Ping pong paddle size
Part 1Choosing a Paddle Type
- Figure out what grip you want to use. Think about the way you play and how different types of paddles might influence your performance. Decide which of the traditional grips is more comfortable for you. The most common grip in the West is the “shakehand” grip, which takes its name from the similarities in the way of holding your play hand to shaking hands with someone you just met. Other players might feel more in control when utilizing a “penhold” grip, in which the handle is gripped between the thumb and forefinger like a pen with the paddle held downwards.
- Try serving and returning the ball a few times with each grip before deciding which is better suited for your game.
- A shake hands grip will allow you to make returns with more force, as well as put spin on the ball, while playing with a penhold grip puts the arm in a more natural position to use quick, brushing strokes.
- Start with a basic plastic or wood paddle. Pick up the cheapest paddle you can find when you’re first learning how to play. These basic paddles are usually made from one piece of molded plastic or a few thin layers of wood and offer no frills in terms of function or aesthetics. They can be very helpful when you’re just starting out, though, and you won’t have to break the bank buying a more expensive paddle that you aren’t enough good enough to take advantage of.
- A cheap, plain paddle can actually teach you to be more precise, as you’ll be forced to make sure you’re hitting the ball directly each and every time you serve and return.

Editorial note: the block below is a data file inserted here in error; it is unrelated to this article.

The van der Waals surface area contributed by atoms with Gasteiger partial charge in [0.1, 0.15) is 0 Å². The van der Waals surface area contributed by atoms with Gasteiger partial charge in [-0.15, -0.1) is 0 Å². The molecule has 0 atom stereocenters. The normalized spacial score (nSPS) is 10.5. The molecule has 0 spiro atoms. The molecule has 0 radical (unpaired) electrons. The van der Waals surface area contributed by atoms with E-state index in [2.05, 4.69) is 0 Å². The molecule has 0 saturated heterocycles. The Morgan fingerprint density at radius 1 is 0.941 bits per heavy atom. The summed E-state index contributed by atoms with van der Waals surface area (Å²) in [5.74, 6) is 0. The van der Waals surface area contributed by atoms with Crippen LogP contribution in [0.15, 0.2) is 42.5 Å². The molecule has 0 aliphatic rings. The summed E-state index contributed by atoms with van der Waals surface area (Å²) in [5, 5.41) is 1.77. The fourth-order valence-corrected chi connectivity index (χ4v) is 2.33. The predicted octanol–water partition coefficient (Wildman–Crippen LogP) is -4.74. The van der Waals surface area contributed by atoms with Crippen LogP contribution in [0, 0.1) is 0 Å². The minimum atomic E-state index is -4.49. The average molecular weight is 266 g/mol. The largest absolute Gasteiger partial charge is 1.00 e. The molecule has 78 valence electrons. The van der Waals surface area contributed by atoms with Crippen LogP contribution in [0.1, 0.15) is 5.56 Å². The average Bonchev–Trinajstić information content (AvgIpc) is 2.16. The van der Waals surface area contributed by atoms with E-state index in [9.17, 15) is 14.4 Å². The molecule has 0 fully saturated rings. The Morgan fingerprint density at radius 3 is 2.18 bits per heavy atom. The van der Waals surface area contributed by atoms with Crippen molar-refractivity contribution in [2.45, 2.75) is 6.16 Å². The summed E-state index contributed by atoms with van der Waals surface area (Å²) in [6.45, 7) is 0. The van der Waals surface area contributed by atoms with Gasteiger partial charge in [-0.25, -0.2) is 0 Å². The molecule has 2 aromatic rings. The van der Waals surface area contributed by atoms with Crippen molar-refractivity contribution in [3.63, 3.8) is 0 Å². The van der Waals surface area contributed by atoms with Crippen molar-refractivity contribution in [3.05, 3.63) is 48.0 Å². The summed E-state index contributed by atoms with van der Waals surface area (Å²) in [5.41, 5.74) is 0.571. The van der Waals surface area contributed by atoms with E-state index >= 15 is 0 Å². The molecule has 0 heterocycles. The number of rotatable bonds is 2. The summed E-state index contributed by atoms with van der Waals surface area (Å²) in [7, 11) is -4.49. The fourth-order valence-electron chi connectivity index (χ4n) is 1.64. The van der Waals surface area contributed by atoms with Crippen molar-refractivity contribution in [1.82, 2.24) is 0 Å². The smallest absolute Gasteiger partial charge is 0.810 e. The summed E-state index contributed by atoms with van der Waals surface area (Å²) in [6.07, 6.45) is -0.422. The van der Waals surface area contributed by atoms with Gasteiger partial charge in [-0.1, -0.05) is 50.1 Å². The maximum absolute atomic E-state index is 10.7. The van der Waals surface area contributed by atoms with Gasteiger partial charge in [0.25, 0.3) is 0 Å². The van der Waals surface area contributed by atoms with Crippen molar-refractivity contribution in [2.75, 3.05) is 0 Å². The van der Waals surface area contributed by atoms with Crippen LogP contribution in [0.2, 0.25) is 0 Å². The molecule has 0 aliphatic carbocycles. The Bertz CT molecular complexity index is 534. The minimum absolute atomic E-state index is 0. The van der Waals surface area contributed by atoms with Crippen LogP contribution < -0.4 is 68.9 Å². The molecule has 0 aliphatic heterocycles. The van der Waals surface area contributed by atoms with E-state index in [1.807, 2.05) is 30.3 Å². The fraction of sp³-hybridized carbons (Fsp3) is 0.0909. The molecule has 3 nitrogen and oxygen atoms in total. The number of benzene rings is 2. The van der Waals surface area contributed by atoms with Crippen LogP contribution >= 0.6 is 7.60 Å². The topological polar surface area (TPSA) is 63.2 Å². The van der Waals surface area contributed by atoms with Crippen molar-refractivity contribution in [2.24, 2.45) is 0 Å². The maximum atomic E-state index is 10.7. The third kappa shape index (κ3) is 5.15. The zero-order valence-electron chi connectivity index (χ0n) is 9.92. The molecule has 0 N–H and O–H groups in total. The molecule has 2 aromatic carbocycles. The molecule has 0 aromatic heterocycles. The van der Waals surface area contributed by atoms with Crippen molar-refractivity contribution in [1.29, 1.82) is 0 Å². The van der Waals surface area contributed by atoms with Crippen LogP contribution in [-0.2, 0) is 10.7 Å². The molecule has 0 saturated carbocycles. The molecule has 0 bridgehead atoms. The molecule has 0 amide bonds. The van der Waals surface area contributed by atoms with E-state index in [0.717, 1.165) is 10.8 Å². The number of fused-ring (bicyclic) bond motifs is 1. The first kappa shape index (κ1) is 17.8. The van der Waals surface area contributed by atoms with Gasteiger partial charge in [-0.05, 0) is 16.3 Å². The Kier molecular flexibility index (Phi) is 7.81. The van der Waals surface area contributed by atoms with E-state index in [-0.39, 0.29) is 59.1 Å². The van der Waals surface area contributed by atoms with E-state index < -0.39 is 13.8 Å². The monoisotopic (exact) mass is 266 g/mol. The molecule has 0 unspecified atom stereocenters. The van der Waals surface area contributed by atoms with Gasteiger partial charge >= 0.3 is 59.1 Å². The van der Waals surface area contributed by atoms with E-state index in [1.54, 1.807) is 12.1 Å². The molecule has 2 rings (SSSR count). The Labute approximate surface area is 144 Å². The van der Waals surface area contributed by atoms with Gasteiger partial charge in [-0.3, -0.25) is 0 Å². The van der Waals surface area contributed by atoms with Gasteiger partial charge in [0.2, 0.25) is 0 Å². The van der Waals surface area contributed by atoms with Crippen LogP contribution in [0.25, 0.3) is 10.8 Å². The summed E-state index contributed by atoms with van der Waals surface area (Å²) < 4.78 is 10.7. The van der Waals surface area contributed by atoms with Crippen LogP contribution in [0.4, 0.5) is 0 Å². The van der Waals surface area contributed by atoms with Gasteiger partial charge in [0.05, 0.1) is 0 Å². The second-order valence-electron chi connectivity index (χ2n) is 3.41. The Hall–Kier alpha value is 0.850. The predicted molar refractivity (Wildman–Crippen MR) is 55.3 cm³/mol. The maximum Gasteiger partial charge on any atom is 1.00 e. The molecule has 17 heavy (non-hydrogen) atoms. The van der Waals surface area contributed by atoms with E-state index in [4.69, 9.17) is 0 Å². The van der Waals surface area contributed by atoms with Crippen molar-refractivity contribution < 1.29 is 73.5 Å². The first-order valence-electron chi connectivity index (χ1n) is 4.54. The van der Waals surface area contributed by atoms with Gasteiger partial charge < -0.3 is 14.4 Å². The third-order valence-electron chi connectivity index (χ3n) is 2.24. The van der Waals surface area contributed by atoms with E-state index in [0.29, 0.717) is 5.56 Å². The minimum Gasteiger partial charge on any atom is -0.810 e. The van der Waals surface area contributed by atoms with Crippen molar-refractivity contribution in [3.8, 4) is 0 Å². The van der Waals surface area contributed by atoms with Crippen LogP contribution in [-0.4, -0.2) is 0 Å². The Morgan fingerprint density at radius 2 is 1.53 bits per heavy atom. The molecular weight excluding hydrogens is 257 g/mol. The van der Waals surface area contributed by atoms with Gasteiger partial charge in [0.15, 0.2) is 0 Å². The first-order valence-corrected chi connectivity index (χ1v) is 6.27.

- Buy a ready-made commercial paddle. Take a stroll through the tabletop games section of any sporting goods store to find a garden variety packaged ping pong paddle. These paddles are typically made taking a cookie cutter approach, with the same dimensions, materials and unsophisticated rubberized surface layer. For most recreational players, a basic store-bought paddle will be all they’ll ever need.
- Ping pong is more about technique than it is about equipment. A good player can dominate with a store-bought paddle.
- Commercial paddles can be purchased cheap and are sometimes sold in pairs or packaged with ping pong balls included.
- Try out a competition paddle. If you find yourself going through commercial paddles too quickly or you’re just looking for something a little more heavy duty, pick up a competition grade paddle. The official table tennis rulebook specifies that competition paddles be mad up of at least 85% natural wood, so they’ll have a bit of heft to them. Competition paddles are also put together using higher quality rubbers and adhesives, meaning they’ll last longer and hold up better to intense play.
- Professional paddles can usually be bought in the same places that sell basic commercial paddles, or you can order them online.